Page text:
Boaters on residential moorings can claim housing benefits the same as land-based residents. And the Canal & River Trust lobbied for boaters without home moorings to be included in the government’s Energy Support Scheme last year.

Mark Knightley, 41, and his partner, Tessa Roberts, 37, bought their first London houseboat about eight years ago after realizing that it was their best chance of living together.

“We were renting two separate places, living miles apart,” Mr. Knightley said. “And I’m an actor, while Tessa is a researcher, so we don’t have a lot of money. And the cheapest way of living together was to buy a boat.”

For five years, the couple lived on the 36-foot-long narrow boat in Hackney, east London, which they bought for about £35,000 ($45,000). “It had a bed that would fold out every night, and the floor space was about two square feet,” Mr. Knightley said. “But it was on a beautiful marina on the River Lee.”

Three years ago, shortly before their daughter was born, the couple upgraded to a 70-foot-long Dutch barge with a permanent mooring at South Dock Marina, by the Thames in Rotherhithe, southeast London, for around £200,000.

Mr. Knightley glowed about the community around them — “like nothing that we’d find anywhere else in London,” he said. “There’s a lot of creative people, and loads of history with the dock and the boats that are here.”

Still, it’s a schlep to the supermarket, and ordering food gets complicated when delivery drivers don’t understand your address. And of course, raising a child on a barge comes with its own challenges. In the winter, power outages are a problem, “which can be scary for a young child when she’s in the bath and we’re suddenly plunged into pitch-black darkness,” Mr. Knightley said.

“People assume we must be terrified about her safety all the time because of the water,” Ms. Roberts said. “But I think it’s the same as living near a road: You teach them to be careful around it and you don’t leave them unsupervised outside.”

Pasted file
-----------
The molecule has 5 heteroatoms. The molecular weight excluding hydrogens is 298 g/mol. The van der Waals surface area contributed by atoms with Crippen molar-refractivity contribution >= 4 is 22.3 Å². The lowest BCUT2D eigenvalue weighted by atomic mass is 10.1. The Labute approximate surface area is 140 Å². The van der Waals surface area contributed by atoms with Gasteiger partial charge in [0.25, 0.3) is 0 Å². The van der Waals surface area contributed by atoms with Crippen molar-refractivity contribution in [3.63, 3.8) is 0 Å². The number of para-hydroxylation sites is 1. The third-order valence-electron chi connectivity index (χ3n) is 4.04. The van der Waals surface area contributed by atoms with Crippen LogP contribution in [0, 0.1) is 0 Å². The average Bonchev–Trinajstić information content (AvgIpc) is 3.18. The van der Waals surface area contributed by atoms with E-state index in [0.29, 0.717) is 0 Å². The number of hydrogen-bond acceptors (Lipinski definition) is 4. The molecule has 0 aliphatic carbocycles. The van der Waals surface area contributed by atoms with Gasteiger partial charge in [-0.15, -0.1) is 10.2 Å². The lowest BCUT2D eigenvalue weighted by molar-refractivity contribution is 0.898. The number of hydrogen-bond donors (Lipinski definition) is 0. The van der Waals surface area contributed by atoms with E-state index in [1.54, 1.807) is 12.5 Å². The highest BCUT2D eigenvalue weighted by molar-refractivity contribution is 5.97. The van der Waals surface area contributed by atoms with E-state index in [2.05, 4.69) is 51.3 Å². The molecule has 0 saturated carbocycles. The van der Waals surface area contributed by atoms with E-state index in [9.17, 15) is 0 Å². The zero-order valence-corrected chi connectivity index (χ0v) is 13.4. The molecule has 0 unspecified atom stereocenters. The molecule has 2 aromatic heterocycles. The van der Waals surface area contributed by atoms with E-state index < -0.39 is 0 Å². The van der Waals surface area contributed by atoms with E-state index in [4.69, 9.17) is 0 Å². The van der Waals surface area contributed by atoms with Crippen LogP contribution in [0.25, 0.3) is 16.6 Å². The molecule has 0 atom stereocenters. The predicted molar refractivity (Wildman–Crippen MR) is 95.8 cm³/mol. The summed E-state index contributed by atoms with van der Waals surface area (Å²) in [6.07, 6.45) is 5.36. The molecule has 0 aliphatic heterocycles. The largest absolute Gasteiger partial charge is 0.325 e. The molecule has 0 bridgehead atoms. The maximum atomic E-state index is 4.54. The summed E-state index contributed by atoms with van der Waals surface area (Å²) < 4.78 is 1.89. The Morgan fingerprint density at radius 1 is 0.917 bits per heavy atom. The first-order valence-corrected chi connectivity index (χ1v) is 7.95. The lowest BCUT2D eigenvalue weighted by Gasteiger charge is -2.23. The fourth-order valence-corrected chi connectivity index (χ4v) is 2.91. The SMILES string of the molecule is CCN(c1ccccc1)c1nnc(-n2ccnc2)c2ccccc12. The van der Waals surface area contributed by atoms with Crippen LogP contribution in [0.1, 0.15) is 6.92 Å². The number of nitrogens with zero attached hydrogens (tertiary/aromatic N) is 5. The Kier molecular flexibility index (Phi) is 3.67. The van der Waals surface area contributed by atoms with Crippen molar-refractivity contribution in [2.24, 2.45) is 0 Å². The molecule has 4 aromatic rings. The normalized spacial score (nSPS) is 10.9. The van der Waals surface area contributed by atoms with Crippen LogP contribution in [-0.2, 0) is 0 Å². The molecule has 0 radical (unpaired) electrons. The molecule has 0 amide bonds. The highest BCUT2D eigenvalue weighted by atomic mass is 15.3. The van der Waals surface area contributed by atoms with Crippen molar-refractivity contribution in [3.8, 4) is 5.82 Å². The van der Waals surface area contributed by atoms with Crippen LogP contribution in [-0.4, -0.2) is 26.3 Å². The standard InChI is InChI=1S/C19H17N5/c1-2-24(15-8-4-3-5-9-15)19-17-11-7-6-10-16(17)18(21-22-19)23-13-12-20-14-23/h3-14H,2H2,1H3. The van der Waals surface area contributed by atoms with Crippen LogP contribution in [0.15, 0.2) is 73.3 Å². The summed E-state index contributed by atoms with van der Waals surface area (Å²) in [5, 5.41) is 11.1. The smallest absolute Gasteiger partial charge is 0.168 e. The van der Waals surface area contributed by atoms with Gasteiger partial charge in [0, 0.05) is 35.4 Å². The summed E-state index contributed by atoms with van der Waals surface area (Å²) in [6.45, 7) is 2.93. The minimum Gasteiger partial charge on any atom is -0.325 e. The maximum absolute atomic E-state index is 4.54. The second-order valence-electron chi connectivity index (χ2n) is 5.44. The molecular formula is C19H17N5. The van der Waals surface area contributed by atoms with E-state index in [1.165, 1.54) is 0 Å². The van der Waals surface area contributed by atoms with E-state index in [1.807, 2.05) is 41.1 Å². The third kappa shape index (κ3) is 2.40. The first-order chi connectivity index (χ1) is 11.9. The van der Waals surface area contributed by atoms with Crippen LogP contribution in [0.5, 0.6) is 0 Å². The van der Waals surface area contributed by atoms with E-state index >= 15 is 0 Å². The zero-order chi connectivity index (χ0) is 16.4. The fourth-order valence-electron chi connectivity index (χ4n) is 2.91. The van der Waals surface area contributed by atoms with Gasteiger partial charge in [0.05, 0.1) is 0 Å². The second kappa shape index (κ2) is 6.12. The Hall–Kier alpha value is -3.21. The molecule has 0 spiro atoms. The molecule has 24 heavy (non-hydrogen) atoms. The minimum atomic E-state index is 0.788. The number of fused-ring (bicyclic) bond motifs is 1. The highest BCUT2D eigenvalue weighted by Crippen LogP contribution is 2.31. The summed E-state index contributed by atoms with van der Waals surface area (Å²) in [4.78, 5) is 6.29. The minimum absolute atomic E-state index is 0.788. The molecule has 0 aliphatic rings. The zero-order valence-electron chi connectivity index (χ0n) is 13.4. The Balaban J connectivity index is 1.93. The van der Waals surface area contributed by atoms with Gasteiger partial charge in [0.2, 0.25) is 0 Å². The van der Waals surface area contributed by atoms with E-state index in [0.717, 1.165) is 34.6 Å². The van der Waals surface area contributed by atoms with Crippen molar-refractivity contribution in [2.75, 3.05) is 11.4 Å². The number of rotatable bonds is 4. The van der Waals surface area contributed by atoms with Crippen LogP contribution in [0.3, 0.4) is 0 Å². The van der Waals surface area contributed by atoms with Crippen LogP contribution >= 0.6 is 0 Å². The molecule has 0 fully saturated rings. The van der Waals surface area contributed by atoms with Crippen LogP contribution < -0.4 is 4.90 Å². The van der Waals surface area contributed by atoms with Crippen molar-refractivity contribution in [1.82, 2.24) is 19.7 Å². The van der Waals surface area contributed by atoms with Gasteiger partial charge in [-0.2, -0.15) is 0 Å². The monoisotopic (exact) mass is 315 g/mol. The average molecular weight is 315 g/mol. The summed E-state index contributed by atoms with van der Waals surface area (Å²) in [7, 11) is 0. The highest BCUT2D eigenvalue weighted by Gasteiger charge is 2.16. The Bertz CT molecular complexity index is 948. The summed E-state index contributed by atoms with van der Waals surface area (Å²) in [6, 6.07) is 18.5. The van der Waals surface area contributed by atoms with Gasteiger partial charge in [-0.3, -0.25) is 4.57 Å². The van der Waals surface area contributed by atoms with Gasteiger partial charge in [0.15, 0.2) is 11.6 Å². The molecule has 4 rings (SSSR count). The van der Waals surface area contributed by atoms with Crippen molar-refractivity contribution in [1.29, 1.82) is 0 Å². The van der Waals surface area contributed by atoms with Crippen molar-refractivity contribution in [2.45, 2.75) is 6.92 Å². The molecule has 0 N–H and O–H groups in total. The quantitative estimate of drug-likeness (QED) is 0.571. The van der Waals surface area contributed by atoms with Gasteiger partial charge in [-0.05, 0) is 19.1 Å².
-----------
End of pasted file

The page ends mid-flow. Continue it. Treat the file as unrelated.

But the couple’s biggest challenge recently has been the spike in costs. Boat license fees rose by 4 percent beginning in April 2022, and the Canal & River Trust has also phased in additional pricing bands for boats wider than 7-foot-1. Fees for boats more than 10-foot-7 wide are subject to an additional 5 percent.

Houseboats in the River Trust’s jurisdiction require a Boat Safety Scheme certificate, which must be renewed every four years. And for boaters with a permanent mooring, there are mooring fees, paid monthly or annually to the marina owners; the fee that Ms. Roberts and Mr. Knightley pay rose by 11 percent this year, to £10,000 ($12,500).

“The maintenance costs are large when the size of the boat goes up,” Mr. Knightley said. “For our barge it cost £13,000, although the work done to make it legally safe will probably last 10 years. The last time this boat came out of the water, they had to extensively replace the steel, and it cost £40,000. You should also do an engine service every five years or so.”

In their area of London, higher fees are part of a plan by the Southwark borough council to redevelop the marina, at a cost of £6 million. The goal is to address health and safety issues on the water and on the docks, create new wash facilities and a cafe, and replace old workshops that are currently in shipping containers with new purpose-built ones.

The plan, said Catherine Rose, a Southwark Council member for neighborhoods, leisure and parks, “will address urgent health and safety issues to help maintain a working marina and enhance the boat yard environment.”

To help ease the transition, she said, the council is offering a discount for boat-repair shops and staggering the rent increase over a three-year period for all existing boatyard businesses.

But boaters like Mr. Knightley and Ms. Roberts see the move as a way to replace lower-income boaters with more commercial interests. “There’s a lot of concern at the moment with the community here about how the council are essentially trying to force people out,” Mr. Knightley said. “The housing situation in London is horrendous anyway; they’re just making it even worse.”

The boaters tend to agree, though, that safety and security are urgent matters. The Metropolitan Police Service does not keep separate data on water crimes, but boaters say that crime at marinas, and even on boats, has long been a problem.

“I’d never live on a boat again,” said Janusz Konarski, 56, who did just that in London’s Little Venice from 1983 to 1995, before returning to land. “I didn’t ever feel secure. There was a bloke trying to steal my bike. Then we had a glue sniffer undoing the moorings because he was mentally ill. He pulled a knife on me, although the police got him.”

These days, Mr. Ros said, “it feels like there’s a lot of crime around. There’s a lot more breaking in, there’s a lot more general thievery going on. It’s desperate times here, and boats are an easy target.”